The Mormon cricket plague may be finally coming to an end at least for this year. Nevada State Entomologist Jeff Knight says this year’s swarm is due to run its course by the end of July.
Knight gave an update to the Humboldt County Commission at their July 8 meeting. Knight said the insects have periodic outbreaks, which can last between three to five years. However, periodic outbreaks have lasted as long as 21 years, according to the handout Knight gave at the presentation. The entomologist said Nevada and Idaho are experiencing an outbreak. Besides Humboldt County, Knight said there are reports of outbreaks in Washoe County north of Reno, as well as Lander and Elko Counties.
The Nevada Department of Agriculture (NDA) has a program to spray and bait the insects but Knight said the process can take time. The program is a cooperative program between Plant Protection and Quarantine (PPQ), NDA and the Bureau of Land Management (BLM) and the US Forest Service (USFS). The agencies have a memorandum of understanding (MOU) in which those agencies request treatment and then NDA cooperate with PPQ in getting areas treated done and surveys of potential infestations completed in the early spring. Those surveys continue on through the summer and will be used to formulate the program’s strategy for battling the insect next year. “Basically,” Knight said, “we're recording where the egg laying is taking place then preparing those areas that we feel follow our priorities for treatment the next year.”
Knight said NDA sprayed in early June and have used bait since to control the insect. He also said the program has changed since the last major outbreak in 2003. “We don't have a giveaway program anymore,” he said. “There were a lot of problems with that. I've still got people with bags of bait in their garage from that [giveaway].” He also said there was a lot of misuse of the pesticide. “One of our biggest issues with the giveaway, people were not following the label and baiting BLM land and the private individual is not supposed to bait BLM land or public land.”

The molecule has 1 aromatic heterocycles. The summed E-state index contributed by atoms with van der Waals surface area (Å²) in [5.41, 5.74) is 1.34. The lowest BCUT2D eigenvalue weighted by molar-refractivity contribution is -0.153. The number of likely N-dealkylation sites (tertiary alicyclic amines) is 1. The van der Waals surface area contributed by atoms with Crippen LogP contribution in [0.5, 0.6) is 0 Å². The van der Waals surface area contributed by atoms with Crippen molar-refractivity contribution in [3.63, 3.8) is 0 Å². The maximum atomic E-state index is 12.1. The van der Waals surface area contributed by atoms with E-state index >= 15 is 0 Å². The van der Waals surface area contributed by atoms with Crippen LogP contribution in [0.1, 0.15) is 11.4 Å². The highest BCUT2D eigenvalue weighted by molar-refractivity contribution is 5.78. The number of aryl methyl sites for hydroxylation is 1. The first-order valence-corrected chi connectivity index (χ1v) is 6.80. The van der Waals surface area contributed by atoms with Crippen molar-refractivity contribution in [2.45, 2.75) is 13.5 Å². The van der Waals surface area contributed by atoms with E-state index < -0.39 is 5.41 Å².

Knight told the Commission the program covers urban, cropland and public safety on roads. Dead insects can make roadways slick, causing vehicles to slide. Mormon crickets can also devastate cropland by feeding on plants or trampling plants from the weight of swarming insects. They feed on a variety of plant species including alfalfa, sweet clover, and vegetable gardens.
According to Knight, the insects hatch about early- to mid-March, developing into adults mid- to late June when they start laying eggs. Those eggs overwinter and then in some cases hatch the next year. He said there is data to suggest that these eggs may lay dormant in the ground for up to 11 years. The outbreaks such as what Nevada and Idaho are experiencing may be drought related, triggering the eggs to continue to develop and hatch the follow year.
Although Knight said the program will continue to bait areas through the end of July, this year’s cycle is coming to an end. “Their peak movement is about this time of year,” Knight said. “And from this point on, after mating starts and egg laying starts, the populations start dropping off. We should start seeing a decline very soon.”
To report Mormon crickets anywhere in the state, please provide as much detail about the infestation as possible using the Mormon cricket and grasshopper reporting form. The Mormon cricket and grasshopper reporting form is available at agri.nv.gov/entomology, or call the NDA Entomology Laboratory at (775) 353-3767.